It's not just about getting off of medication, and being a smaller number on the scale. It's about being a better, more authentic being. And it's really fascinating to me to be part of that, and to have both of those experiences in one mind, I think is really valuable for me.
Cyrus Khambatta, PhD: Finish the story here for a second, because you went from being almost 400 pounds to, you know, doing a 17 minutes mile, and just getting your body moving, to less than 200 pounds, and, what's your current weight right now?
Josh LaJaunie: About 195.
Cyrus Khambatta, PhD: Perfect. So you're 195. So you've lost 200 pounds in this process. But not only that, not only were you able to lose 200 pounds, you're now an Ultra Marathon Runner. Headed an Ultra Marathon Runner that people fear when they hit the course.
Josh LaJaunie: Not many.
Cyrus Khambatta, PhD: I fear you! I mean, how did you… I'm trying to wrap my head around the idea that you were accomplishing many things at one time. But you got to a point where you're not you're not just jogging, man, I mean, like you're a serious Runner.
Josh LaJaunie: Running and growing, man. Going back to that nature thing inside of me, right? I'm just letting something grow. It's not like I tried to be a thing saying, “Whoo! I love this, this feels really amazing. Look at the people it has brought me close to. Wow, they're awesome too. Wow, we're going to do a full marathon. Wow!” You know, like, I'm getting interviewed by Rich Roll, and then all of these other people I'm friends with, and giving me tips and pointers, “Have you tried these socks? Have you try these shoes?” And like, it just grows if you fertilize it with the right community, man.
It took a certain community to grow a 420 pound body, out of you know, what I was, right. It took a community to get there. And it takes a certain community to create a different outcome. It doesn't mean we have to turn our backs, it just means that we have to recognize we're going to need help in this process. But community is how I got from running my very first mile, to running a 100 mile race with a crew of 10 people, and managing all of my needs and changing my socks and patting me on my back when I start crying, because it feels like the world is coming apart at mile 86, or whatever, right? That's how I got there, just very organic growth, that was grown and fertilized with intention, and community, and consistency.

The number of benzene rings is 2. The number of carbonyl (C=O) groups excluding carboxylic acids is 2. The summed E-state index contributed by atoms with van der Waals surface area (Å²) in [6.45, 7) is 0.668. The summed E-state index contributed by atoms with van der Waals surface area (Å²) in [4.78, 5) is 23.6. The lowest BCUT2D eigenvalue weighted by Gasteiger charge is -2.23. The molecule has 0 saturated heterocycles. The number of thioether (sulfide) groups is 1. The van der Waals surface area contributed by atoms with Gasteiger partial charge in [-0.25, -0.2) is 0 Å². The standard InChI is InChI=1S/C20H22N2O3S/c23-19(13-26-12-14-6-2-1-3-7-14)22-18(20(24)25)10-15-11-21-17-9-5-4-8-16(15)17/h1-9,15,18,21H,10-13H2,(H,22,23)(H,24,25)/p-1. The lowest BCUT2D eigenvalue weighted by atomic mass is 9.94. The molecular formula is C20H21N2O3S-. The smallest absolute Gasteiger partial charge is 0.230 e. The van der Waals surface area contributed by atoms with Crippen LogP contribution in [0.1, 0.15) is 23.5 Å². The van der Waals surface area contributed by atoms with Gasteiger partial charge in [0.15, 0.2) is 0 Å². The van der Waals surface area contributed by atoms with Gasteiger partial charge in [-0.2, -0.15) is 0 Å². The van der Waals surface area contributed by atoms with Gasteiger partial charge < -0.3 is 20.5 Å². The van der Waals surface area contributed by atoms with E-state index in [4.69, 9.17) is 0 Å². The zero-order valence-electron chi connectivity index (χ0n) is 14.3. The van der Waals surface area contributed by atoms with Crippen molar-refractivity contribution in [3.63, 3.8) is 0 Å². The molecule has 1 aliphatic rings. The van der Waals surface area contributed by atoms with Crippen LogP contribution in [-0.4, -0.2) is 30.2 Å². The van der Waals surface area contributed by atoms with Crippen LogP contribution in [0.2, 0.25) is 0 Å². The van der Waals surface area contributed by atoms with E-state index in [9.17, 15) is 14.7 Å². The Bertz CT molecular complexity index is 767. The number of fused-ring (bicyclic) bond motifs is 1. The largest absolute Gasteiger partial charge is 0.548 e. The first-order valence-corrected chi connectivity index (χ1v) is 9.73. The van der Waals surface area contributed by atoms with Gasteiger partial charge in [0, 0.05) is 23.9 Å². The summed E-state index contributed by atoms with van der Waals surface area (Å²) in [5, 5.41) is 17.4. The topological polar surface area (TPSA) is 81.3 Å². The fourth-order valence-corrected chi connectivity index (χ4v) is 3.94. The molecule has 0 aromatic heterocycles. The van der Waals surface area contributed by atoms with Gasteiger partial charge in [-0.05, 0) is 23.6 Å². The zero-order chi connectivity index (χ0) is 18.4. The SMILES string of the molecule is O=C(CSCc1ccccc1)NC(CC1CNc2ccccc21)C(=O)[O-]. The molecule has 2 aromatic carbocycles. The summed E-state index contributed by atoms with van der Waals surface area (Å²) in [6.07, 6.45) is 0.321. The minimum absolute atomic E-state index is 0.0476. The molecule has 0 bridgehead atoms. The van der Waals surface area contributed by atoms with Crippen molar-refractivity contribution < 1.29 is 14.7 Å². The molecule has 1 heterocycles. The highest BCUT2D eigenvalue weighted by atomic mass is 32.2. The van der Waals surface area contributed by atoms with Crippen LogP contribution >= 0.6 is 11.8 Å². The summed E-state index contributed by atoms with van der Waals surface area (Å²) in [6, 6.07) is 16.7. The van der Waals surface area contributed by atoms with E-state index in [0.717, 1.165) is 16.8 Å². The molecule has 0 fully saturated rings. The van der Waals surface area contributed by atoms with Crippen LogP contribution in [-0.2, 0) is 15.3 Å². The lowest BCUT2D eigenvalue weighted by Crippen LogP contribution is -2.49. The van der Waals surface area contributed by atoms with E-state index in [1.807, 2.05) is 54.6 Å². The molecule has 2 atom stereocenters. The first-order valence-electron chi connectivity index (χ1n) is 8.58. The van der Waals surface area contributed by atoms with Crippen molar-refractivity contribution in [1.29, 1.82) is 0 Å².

Robby Barbaro: This is so beautiful. Such an amazing story, it's so inspiring. I heard both your Rich Roll episodes, it just never gets old hearing your story.
Josh LaJaunie: I’m honored to hear that from you.
Robby Barbaro: Give our audience some practical tips about your dietary habits. What have you done? What do you eat?
Josh LaJaunie: Of course. And it gets all the pub because it's an extreme story, extreme weight loss story, extreme everything. Extreme diet change, all these things, right. But at the end of the day, the extreme part of it, ironically, is the simplicity. That's what drives it so far away from what we're doing wrong, as a society, as people trying to chase health. And I love what Dr. Esselstyn said, I heard him speak once that and he said, there's a certain dignity in simplicity. And he ended his talk with that.
And it really sunk and resonated with me, and it's like, “Oh, yeah”. Because one of my things is, always when I post something, the first thing, and I don't say anything to anyone, but the first thing that someone's almost always going to do is “Oh, you know what would be good on that?” And it might be completely okay, and plant-based, and perfect. But it's about the enhancement itself, right.
And so that's how I morphed. That's where my food lives today, I want it to be 80%, 90% of all of my food to be very recognizable, as a potato, as a carrot, as a piece of broccoli, as beans, as a grain. And so, that's how I eat most of the time. And oils, liquid fats, and all those things, I don't mess with. It's real simple to me.
I think the more we brainwash ourselves into how simple it can be, then we brainwash ourselves into how complicated it’s, and how we got to completely take everything out the kitchen. We need a special vegetable stove, and your special vegetable sink. Hey, we don't, it's really, really, really, really simple. And the more we can surrender to that simplicity, the more likely we will be able to realize our own extreme weight loss story.